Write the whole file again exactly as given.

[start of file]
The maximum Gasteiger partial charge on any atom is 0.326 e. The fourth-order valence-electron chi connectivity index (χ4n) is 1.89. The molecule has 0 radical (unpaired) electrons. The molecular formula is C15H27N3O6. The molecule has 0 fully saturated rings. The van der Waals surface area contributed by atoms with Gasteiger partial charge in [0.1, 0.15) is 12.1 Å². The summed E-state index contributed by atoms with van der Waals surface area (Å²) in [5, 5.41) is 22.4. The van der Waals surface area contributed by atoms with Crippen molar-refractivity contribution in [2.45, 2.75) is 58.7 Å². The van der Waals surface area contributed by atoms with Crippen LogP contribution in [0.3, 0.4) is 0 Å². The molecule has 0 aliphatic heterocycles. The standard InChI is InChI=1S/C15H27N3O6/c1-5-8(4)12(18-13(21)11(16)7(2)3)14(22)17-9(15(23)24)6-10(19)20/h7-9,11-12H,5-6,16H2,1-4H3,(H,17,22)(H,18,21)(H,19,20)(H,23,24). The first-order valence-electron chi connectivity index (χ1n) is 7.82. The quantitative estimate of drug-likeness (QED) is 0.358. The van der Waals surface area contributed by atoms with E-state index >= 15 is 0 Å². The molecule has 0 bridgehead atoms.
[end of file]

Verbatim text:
The maximum Gasteiger partial charge on any atom is 0.326 e. The fourth-order valence-electron chi connectivity index (χ4n) is 1.89. The molecule has 0 radical (unpaired) electrons. The molecular formula is C15H27N3O6. The molecule has 0 fully saturated rings. The van der Waals surface area contributed by atoms with Gasteiger partial charge in [0.1, 0.15) is 12.1 Å². The summed E-state index contributed by atoms with van der Waals surface area (Å²) in [5, 5.41) is 22.4. The van der Waals surface area contributed by atoms with Crippen molar-refractivity contribution in [2.45, 2.75) is 58.7 Å². The van der Waals surface area contributed by atoms with Crippen LogP contribution in [0.3, 0.4) is 0 Å². The molecule has 0 aliphatic heterocycles. The standard InChI is InChI=1S/C15H27N3O6/c1-5-8(4)12(18-13(21)11(16)7(2)3)14(22)17-9(15(23)24)6-10(19)20/h7-9,11-12H,5-6,16H2,1-4H3,(H,17,22)(H,18,21)(H,19,20)(H,23,24). The first-order valence-electron chi connectivity index (χ1n) is 7.82. The quantitative estimate of drug-likeness (QED) is 0.358. The van der Waals surface area contributed by atoms with E-state index >= 15 is 0 Å². The molecule has 0 bridgehead atoms.